Saturday, February 28, 2015

February 28th, 2015 A Promise Made On Day One

February 28th, 2015 A Promise Made On Day One

It's hard to believe almost six and a half years have elapsed since Day 1 on September 15th, 2008. I hadn't a clue how important to me this blog would become. I didn't know it on Day 1, but I was embarking on a very deep and personal self-study. This study has taken me far beyond the basics of weight loss and into the mental/emotional side of all things affecting such a journey. I didn't know it all then and I don't know it all now. What I do know well is, me.  And on Day 1, at over 500 pounds, I was scared.

A few excerpts from Day 1:
"How important is it that I lose the weight now? Well...every now and then I day dream a nightmare where I envision my family at my funeral. I's dark! And very scary. But every time I have a little pain I wonder, is this it? Am I about to collapse? Will my funeral be Thursday??"

"This is all about making choices. Every choice we make has a consequence...some good, some bad...Some real good, Some very, very bad. Choices and consequences, that's what it's all about."

"Tomorrow I weigh. I'm really scared at what I might weigh. I guarantee it'll be more than you think. But one thing I promise in this blog...I'll put it all out there...As much as it might be embarrassing to announce my weight tomorrow night, I will. I have to...because I must make myself accountable. I know it will be over 500 pounds...It will for sure. I'll report on my weigh in tomorrow night."

"I'll put it all out there." I feel like I've kept that promise fairly well, in this blog and my book.

The dramatic before and after pictures are certainly a fun part of any transformation.
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I learned along the way that the most dramatic parts of this whole transformation business isn't captured in photos.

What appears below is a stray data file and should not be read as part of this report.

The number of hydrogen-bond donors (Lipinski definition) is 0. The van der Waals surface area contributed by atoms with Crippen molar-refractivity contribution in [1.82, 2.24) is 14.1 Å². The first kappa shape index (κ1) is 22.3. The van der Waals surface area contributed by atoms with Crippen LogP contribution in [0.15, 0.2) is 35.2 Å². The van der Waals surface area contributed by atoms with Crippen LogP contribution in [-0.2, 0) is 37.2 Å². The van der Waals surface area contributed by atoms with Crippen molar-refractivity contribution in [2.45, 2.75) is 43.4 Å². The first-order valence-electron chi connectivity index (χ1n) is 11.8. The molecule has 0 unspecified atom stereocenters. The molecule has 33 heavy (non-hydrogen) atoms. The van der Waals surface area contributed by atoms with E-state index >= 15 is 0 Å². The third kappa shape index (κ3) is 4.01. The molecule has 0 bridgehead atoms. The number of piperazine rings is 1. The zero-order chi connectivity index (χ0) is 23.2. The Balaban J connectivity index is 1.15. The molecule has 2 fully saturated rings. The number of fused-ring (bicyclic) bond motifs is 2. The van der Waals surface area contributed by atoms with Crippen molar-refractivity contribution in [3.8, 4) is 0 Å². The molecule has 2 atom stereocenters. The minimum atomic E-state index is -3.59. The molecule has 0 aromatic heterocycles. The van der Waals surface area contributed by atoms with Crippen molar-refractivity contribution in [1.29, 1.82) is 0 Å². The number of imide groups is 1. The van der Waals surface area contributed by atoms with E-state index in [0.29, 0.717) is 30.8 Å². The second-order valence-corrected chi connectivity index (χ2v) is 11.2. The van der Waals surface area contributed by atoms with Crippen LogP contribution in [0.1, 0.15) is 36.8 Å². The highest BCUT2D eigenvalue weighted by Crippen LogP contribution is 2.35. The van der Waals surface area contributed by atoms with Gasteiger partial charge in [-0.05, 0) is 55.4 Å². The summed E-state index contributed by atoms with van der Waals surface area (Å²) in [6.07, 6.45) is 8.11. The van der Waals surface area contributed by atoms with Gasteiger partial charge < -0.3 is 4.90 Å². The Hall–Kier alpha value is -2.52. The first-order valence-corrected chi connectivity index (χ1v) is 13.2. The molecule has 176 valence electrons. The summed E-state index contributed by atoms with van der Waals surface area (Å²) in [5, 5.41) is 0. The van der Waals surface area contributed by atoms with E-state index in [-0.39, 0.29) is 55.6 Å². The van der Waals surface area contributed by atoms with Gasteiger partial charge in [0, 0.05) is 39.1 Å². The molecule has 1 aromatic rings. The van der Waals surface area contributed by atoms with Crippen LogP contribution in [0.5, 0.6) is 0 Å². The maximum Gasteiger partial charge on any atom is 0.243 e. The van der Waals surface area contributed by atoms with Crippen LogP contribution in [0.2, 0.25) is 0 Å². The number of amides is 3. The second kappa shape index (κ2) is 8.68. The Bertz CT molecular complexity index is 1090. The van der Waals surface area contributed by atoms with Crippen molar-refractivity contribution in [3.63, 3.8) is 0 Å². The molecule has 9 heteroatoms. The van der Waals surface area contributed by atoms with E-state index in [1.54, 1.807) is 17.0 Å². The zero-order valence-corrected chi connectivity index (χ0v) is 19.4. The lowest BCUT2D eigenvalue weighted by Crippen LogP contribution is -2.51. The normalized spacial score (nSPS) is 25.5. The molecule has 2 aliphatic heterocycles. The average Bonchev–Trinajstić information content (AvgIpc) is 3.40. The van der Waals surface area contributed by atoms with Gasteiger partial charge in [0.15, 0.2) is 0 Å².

The entries on May 15th, 2014 and May 19th, 2014, in my opinion, best epitomize the unseen parts of this transformation.

From the archived blog post on May 15th, 2014:

"And then I realized: This is what they mean when they say you must love yourself first before you can fully experience and appreciate the love and richness of life. Oh my goodness, I feel like shedding tears just writing these words. 

If I was confused before, it was very clear now. I'm a great person worthy of love regardless of my size and appearance. I have my mind, sense of humor, talents, a big heart, loads of compassion for others and so very much more. And none of it is diminished with weight gain or increased with weight loss. 

I am me, always."

From the archived blog post on May 19th, 2014:

"If we tether our identity, self-worth, definition of success and happiness to anything that naturally fluctuates or can change dramatically, then we're in for a roller coaster ride of emotional unrest.

I've always attached my self-worth to my weight. Well, until now of course. I've often talked about potential and not living up to potential. But here's the thing: Potential is tied directly to the constant qualities within us and if our focus is on the pursuit of happiness in every direction except within, then those qualities aren't allowed to flourish, to grow--to give life to the potential within us all.

This whole thing makes me want to take the best care I can. I've never felt more determined to return to a healthy weight. It's what I need physically. What I need emotionally isn't affected by weight loss. And making that distinction provides a nice inner calm, a peace.